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The living throne, the sapphire blaze,

The merry merry lark was up and singing, Where angels tremble while they gaze,

And the hare was out and feeding on ihe He saw; but blasted with excess of light,

lea; Closed his eyes in endless night.

And the merry merry bells below were ringing, @ GRAY-Progress of Poesy. St. 8. When my child's laugh rang through me.

Now the hare is snared and dead beside the Fling but a stone, the giant dies.

snow-yard, b. MATTHEW GREEN — The Spleen.

And the lark beside the dreary winter sea; Line 93.

And the baby in his cradle in the churchyard Death borders upon our birth, and our

Sleeps sound till the bell brings me. cradle stands in our grave.

m. CHARLES KINGSLEY- A Lameni. c. BISHOP HALL-Christian Moderation.

Gone before
Introduction. To that unknown and silent shore.
Ere the dolphin dies

n. LAMBHester. St. 1. Its bues are brightest. Like an infant's One destin'd period men in common have, breath

The great, the base, the coward, and the Are tropic winds before the voice of death.

brave, d. HALLECK- Fortune.

All food alike for worms, companions in the

grave. The ancients dreaded death: the Christian 0. LORD LANSDOWNE- Meditation on can only fear dying.

Death €. J. C. and X. W. HARE-- Guesses at


And, as she looked around, she saw how

Death, the consoler, Death rides on every passing breeze,

Laying his hand upon many a heart, had He lurks in every flower.

healed it forever. f. HEBER- At a Funeral.

p. LONGFELLOW- Evangeline, Pt. II. Thou art gone to the grave! but we will not

Death never takes one alone, but two!

Whenever he enters in at a door, deplore thee,

Under roof of gold or roof of thatch, Though sorrows and darkness encompass the

He always leaves it upon the latch, tomb. 9. HEBER- At a Funeral.

And comes again ere the year is o'er.

Never one of a household only. Dust, to its narrow house beneath!

9. LONGFELLOW-Christus. The Golden Soul, to its place on high!

Legend. Pt. VI. They that have seen thy look in death,

Oh, what hadst thou to do with cruel Death, No more may fear to die.

Who wast so full of life, or Death with thee, h. Mrs. HEMANS-A Dirge.

That thou shouldst die before thou hadst Leaves have their time to fall,

grown old!

LONGFELLOWThree Friends of Mine. And flowers to wither at the north wind's

Pt. II. breath, And stars to set—but all,

The air is full of farewells to the dying,
Thou hast all seasons for thine own, oh!

And mournings for the dead.

S. LONGFELLOW-Resignation. i. Mrs. HEMANSThe Hour of Death. Then fell upon the house a sudden gloom, We watched her breathing through the night,

A shadow on those features fair and thin; Her breathing soft and low,

And softly, from that hushed and darkened As in her breast the wave of life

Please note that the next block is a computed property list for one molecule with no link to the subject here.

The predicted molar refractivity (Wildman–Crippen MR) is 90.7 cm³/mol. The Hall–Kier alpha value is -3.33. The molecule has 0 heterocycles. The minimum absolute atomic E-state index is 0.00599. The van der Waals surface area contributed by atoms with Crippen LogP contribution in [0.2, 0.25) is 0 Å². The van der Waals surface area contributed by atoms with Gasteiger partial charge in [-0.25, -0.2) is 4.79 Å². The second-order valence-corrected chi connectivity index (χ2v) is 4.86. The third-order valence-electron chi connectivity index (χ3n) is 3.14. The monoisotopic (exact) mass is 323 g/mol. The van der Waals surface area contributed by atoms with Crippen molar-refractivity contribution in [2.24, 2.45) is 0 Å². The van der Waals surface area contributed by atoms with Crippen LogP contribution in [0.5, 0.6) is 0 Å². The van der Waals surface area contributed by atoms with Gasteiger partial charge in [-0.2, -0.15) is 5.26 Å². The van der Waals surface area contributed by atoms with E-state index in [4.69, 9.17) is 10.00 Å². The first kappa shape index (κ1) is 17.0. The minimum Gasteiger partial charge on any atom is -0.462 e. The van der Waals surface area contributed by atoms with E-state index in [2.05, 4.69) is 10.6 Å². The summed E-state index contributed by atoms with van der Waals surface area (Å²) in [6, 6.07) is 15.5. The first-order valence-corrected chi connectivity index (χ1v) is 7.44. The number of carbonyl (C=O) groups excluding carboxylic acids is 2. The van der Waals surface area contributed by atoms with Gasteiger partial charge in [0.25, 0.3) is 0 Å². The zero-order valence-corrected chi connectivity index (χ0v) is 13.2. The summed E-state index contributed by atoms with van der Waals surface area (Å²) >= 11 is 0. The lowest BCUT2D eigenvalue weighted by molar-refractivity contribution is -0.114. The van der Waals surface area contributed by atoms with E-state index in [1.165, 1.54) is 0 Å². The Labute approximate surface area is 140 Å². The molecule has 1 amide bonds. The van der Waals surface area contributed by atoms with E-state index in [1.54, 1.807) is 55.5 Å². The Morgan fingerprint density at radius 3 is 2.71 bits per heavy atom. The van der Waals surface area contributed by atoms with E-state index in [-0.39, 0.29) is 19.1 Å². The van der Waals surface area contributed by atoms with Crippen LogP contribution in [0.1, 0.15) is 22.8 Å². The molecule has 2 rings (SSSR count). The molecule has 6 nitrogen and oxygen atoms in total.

room, Kept heaving to and fro.

Two angels issued, where but one went in

t. LONGFELLOW-The Two Angels. St. 9. Our very hopes belied our fears,

There is a Reaper whose name is Death, Our fears our hopes belied;

And, with his sickle keen, We thought her dying when she slept,

He reaps the bearded grain at a breath, And sleeping when she died.

And the flowers that grow between. j. HOOD- The Death-bed.

U. LONGFELLOW-The Reaper and the Those whom God loves, die young

Flowers. k. Monumental Inscription in Morwoenstow There is no confessor like unto Death!

Church, Cornwall. Thou canst not see him, but he is near:

Thou needest not whisper above thy breath, The world will turn when we are earth

And he will hear; _As though we had not come nor gone; He will answer the questions, There was no lack before our birth,

The vague surmises and suggestions, When we are gone there will be none.

That fill thy soul with doubt and fear. lo Omas KHAYYAM- Friederich

V LONGFELLOW-Christus. The Golden Bodenstedt. Trans. |

Legend. Pt. V.

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There is no Death! What seems so is transi

I fled and cried out Death! tion;

Hell trembled at the hideous name, and This life of mortal breath

sigh'd Is but a suburb of the lite elysian,

From all her cares, and back resounded Whose portal we call Death.

Death. a. LONGFELLOW-Resignation.

m. Maton-Paradise Lost. Bk. II.

Line 787. There is no flock, however watched and tended,

Spake the grisly Terror. But one dead lamb is there!

n. MILTONParadise Lost. Bk. II. There is no fireside, howsoe'er defended,

Line 704. But has one vacant chair. b. LONGFELLOW Resignation.

That golden key
That opes the palace of eternity.

0. IIILTONComus. Line 13.
The young may die, but the old must!
c. LONGFELLOW-Christus. The Golden There's nothing terrible in death;

Legend. Pt. IV.

'Tis but to cast our robes away,

And sleep at night without a breath
To every man upon this earth